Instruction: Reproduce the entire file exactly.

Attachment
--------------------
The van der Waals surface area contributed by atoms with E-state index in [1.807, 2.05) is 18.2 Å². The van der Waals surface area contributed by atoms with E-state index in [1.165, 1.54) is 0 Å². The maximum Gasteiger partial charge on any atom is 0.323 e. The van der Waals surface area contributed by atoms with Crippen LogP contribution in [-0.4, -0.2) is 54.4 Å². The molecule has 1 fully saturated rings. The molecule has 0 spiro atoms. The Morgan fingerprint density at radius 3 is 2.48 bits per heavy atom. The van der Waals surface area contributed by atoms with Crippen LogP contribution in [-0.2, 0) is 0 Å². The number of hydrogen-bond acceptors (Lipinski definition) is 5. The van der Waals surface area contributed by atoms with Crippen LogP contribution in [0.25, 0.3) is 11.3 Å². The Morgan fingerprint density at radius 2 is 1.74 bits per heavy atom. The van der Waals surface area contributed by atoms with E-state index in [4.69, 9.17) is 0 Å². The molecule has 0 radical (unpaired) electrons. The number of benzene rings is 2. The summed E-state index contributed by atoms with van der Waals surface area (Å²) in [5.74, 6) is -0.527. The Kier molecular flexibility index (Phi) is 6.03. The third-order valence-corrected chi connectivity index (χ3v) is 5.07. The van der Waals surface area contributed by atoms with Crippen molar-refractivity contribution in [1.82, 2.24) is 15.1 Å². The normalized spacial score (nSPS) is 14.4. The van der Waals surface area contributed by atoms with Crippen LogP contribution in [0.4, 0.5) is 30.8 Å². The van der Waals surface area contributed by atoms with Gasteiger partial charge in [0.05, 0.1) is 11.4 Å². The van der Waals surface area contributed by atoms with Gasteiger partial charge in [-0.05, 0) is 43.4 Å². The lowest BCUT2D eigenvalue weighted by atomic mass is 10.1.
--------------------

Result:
The van der Waals surface area contributed by atoms with E-state index in [1.807, 2.05) is 18.2 Å². The van der Waals surface area contributed by atoms with E-state index in [1.165, 1.54) is 0 Å². The maximum Gasteiger partial charge on any atom is 0.323 e. The van der Waals surface area contributed by atoms with Crippen LogP contribution in [-0.4, -0.2) is 54.4 Å². The molecule has 1 fully saturated rings. The molecule has 0 spiro atoms. The Morgan fingerprint density at radius 3 is 2.48 bits per heavy atom. The van der Waals surface area contributed by atoms with Crippen LogP contribution in [-0.2, 0) is 0 Å². The number of hydrogen-bond acceptors (Lipinski definition) is 5. The van der Waals surface area contributed by atoms with Crippen LogP contribution in [0.25, 0.3) is 11.3 Å². The Morgan fingerprint density at radius 2 is 1.74 bits per heavy atom. The van der Waals surface area contributed by atoms with E-state index in [4.69, 9.17) is 0 Å². The molecule has 0 radical (unpaired) electrons. The number of benzene rings is 2. The summed E-state index contributed by atoms with van der Waals surface area (Å²) in [5.74, 6) is -0.527. The Kier molecular flexibility index (Phi) is 6.03. The third-order valence-corrected chi connectivity index (χ3v) is 5.07. The van der Waals surface area contributed by atoms with Crippen molar-refractivity contribution in [1.82, 2.24) is 15.1 Å². The normalized spacial score (nSPS) is 14.4. The van der Waals surface area contributed by atoms with Crippen LogP contribution in [0.4, 0.5) is 30.8 Å². The van der Waals surface area contributed by atoms with Gasteiger partial charge in [0.05, 0.1) is 11.4 Å². The van der Waals surface area contributed by atoms with Gasteiger partial charge in [-0.05, 0) is 43.4 Å². The lowest BCUT2D eigenvalue weighted by atomic mass is 10.1.